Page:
I have been mulling over writing this one pretty much since @legsidelizzy first tweeted this blog before Christmas and even now, I am not sure I am up to the task of doing this one justice. Where do you start with such a icon of the cricketing world? This is not a player for whom you can wax lyrical about his cover drive, or ability to swing it both ways [ooerrr missus] or even quote stats & records, though Lords has seen plenty of those in it’s lifetime. It is not a pretty village pavilion nor inner city rough but ready pitch, the starting point of so many illustrious careers held in deep affection only by those that have lived in the locale. No, Lords is often the pinnacle of those careers, it is the symbolism of having ‘made it’, the absolute peak of cricketing greatness on so many levels. So, if this mighty edifice in the heart of St John’s Wood is so great, why does a diminutive [metaphorically and literally] soul like myself always feel so at home the moment I walk through the gates? I guess that is the point of this post, I am going to explain from a simple point of view why the self styled Home of Cricket is worthy of being one of our 500 Loves. This isn’t about history per se, or the intricacies of the MCC and its role, it is about the actual physical place that is Lords and those that work and play within its walls.
The first time I walked into Lords, via the tradesmans entrance otherwise known as the North Gate [which despite the glamour of other gates, is still my preferred way in, there is something about the build up, walking past the Nursery, players out there in training kit, often having a knock around with a football] it was all rather surreal. I had of course seen this cathedral of cricket worship on the TV, but that first view of the lovely old groundsmen sheds alongside the Nursery ground, the back of the spaceship Media Centre dominating the skyline, it was all a bit, well, weird. The sharp contrast between the traditional and contemporary bits didn’t jar in the way I would expect, it just all felt so right, so familiar and yet so new… and I hadn’t even seen the Pavilion at that point.
I spent the next 3 days at Lords, lucky enough that my first few days there included being fed and watered in the Media Centre – an odd place indeed, especially during a county match, which is the only way I have seen it on the inside, sort of fish bowl meets gentlemans club with a bit of the comedy store thrown in for good measure.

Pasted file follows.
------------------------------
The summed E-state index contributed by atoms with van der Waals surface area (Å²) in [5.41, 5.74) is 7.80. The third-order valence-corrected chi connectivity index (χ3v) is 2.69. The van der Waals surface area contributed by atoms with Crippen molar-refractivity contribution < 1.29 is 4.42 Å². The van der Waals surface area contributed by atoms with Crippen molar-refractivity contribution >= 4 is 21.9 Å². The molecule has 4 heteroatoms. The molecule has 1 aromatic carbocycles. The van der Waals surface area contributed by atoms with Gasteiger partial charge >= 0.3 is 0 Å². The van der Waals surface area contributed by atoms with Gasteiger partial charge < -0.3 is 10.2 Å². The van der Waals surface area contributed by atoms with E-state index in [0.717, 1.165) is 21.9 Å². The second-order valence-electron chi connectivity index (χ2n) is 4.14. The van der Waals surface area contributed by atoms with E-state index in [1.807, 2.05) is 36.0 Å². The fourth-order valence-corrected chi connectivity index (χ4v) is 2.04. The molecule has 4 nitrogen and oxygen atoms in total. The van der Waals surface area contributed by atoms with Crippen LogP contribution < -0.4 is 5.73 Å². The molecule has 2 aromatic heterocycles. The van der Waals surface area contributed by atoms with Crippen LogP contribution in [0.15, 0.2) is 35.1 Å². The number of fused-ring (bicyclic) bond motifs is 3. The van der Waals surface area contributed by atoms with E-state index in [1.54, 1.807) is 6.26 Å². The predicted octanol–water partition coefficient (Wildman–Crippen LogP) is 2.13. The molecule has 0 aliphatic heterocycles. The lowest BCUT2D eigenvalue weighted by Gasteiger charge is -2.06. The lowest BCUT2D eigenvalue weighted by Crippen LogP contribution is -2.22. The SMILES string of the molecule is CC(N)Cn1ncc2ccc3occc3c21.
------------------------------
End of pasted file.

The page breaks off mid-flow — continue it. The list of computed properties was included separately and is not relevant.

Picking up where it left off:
Lords is quite large, as you can imagine, but you quickly get a feel for the layout and there are always smartly dressed stewards around to point you in the right direction should it be required. It is an odd combination of the original architecture with all manner of miscellaneous new bits bolted on, like someone took the stations & platforms from an old Hornby railway set and chucked them in the box with the Meccano. Walk round the back of the Mound stand and the brick archways are more reminiscent of an Abbey cloisters than anything else – possibly quite appropriate. Popping out at the Tavern stand and 70’s/80’s kitsch is all encompassing, but it almost goes unnoticed because there is the sign to the Clocktower, the clapperboard style tower that contains the scorers box and the clock. Sitting proudly atop this tower, Father Time himself [not, as many think ‘old Father Time’, have a read of THIS straight from the horses mouth], reliably offering advice on wind direction and a comforting presence to all, like the guardian angel of wood & willow the world over and certainly of this corner of London.
Beyond this you reach the majesty of the Grace gates and the Tavern pub [the Tav], topped by the Thomas Lord Suite – again, TLS is not the most eye pleasing part of the ground, but it is of little consequence as the eye is drawn by those gates, known the world over and together with the Pavilion itself, probably symbolise Lords more than anything else. We are now very much into ‘members’ territory, Allen & Warner stands are down this end, acting as bookends to the monolith that is the MCC Pavilion, THE home of cricket, it’s laws, it’s members, it’s history… look carefully, you can probably see the glow of the aura that surrounds this building. Pitchside, it’s facade is a symphony of symmetry, spoilt only by a sliding sight screen that for my visits is nearly always off centre, a bum note.